2014 Hypoxic (Dead Zone) Predicted To Be Nearly the Size of Connecticut
June 25, 2014
Each year a hypoxic water mass with oxygen concentrations < 2 mg/l forms in bottom waters of the northern Gulf of Mexico continental shelf. The low oxygen conditions threaten living resources including humans that depend on fish, shrimp and crabs. Nutrients from the Mississippi River watershed, particularly nitrogen and phosphorus, fertilize the surface waters to create excessive amounts of algal biomass, whose decomposition in the bottom layer leads to oxygen distress and even organism death in the Gulf's richest waters. Various models use the May nitrogen load of the Mississippi River as the main driving force to predict the size of this hypoxic zone in late July. This prediction is based on one of these models.
The June 2014 forecast of the size of the hypoxic zone in the northern Gulf of Mexico for July 2014 is that it will cover 14,785 km2 (5,708 mi2) of the bottom of the continental shelf off Louisiana and Texas. The 95% confidence interval is that it will be between 12,078 and 17,378 km2 (4,663 and 6,710 mi2). This estimate is based on the assumption that there are no significant tropical storms occurring in the two weeks before the monitoring cruise, or during the cruise. If a storm does occur, then the size of the zone is predicted to be 70% of the predicted size without the storm, equivalent to 10,350 km2 (7,245 mi2). The predicted volume without storms is 43.2 km3 with a 95% confidence interval between 35.1 and 52.1 km3. The predicted hypoxic area is about the area of Connecticut. If the area of hypoxia becomes this large, then it will equal about three times the size of the goal of the Hypoxia Action Plan (less than 5,000 km2).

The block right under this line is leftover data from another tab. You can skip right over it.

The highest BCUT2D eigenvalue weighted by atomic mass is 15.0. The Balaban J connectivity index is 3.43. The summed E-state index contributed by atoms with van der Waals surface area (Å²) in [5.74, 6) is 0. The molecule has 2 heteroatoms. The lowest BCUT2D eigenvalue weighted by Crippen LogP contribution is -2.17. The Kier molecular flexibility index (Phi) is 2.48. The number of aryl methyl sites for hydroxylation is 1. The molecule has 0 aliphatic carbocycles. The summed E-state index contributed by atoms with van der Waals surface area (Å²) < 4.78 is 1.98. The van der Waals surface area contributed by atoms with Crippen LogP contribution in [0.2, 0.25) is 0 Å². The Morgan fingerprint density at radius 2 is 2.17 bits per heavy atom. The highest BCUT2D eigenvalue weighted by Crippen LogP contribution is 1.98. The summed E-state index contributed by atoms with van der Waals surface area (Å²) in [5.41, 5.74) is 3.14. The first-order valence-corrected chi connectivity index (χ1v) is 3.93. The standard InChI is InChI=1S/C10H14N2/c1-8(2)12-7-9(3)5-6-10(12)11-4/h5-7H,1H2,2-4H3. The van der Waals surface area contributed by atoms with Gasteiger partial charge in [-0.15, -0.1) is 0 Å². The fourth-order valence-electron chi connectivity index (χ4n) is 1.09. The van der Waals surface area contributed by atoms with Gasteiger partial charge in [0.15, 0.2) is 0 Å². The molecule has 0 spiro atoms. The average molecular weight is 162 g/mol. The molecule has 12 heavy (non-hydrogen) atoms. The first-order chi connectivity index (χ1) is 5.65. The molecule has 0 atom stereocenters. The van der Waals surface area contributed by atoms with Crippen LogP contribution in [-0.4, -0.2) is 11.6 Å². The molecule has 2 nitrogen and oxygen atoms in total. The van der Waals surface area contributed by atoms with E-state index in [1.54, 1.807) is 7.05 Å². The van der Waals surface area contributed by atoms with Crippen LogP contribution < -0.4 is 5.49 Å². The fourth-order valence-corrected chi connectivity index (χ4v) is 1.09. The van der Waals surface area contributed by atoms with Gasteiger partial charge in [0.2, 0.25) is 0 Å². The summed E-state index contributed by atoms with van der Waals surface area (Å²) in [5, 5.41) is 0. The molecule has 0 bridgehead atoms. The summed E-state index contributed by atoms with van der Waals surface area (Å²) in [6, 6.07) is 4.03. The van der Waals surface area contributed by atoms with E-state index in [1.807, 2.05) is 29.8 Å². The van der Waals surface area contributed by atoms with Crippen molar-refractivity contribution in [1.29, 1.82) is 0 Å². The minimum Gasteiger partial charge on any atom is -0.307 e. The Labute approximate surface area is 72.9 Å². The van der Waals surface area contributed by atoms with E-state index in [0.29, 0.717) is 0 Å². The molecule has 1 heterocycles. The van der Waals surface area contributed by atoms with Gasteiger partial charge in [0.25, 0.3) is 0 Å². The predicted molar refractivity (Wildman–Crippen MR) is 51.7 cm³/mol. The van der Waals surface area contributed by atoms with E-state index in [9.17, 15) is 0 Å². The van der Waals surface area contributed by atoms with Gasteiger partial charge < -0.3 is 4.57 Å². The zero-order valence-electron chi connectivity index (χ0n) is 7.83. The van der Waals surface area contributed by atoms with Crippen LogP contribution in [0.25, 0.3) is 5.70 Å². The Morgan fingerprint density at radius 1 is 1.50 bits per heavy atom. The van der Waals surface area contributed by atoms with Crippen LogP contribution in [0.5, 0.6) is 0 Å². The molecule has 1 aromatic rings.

Caveats: 1) This prediction discounts the effect of large storm events that temporarily disrupt the physical and biological system attributes promoting the formation of the low oxygen zone in bottom waters; 2) The potential space on the shelf where hypoxia occurs is limited by the bathymetry; 3)The predictions assume that there will be no abrupt changes in discharge from now through July; 4)Unusual weather patterns affecting coastal winds, as experienced in 2009 and 2011, may skew the prediction to be lower.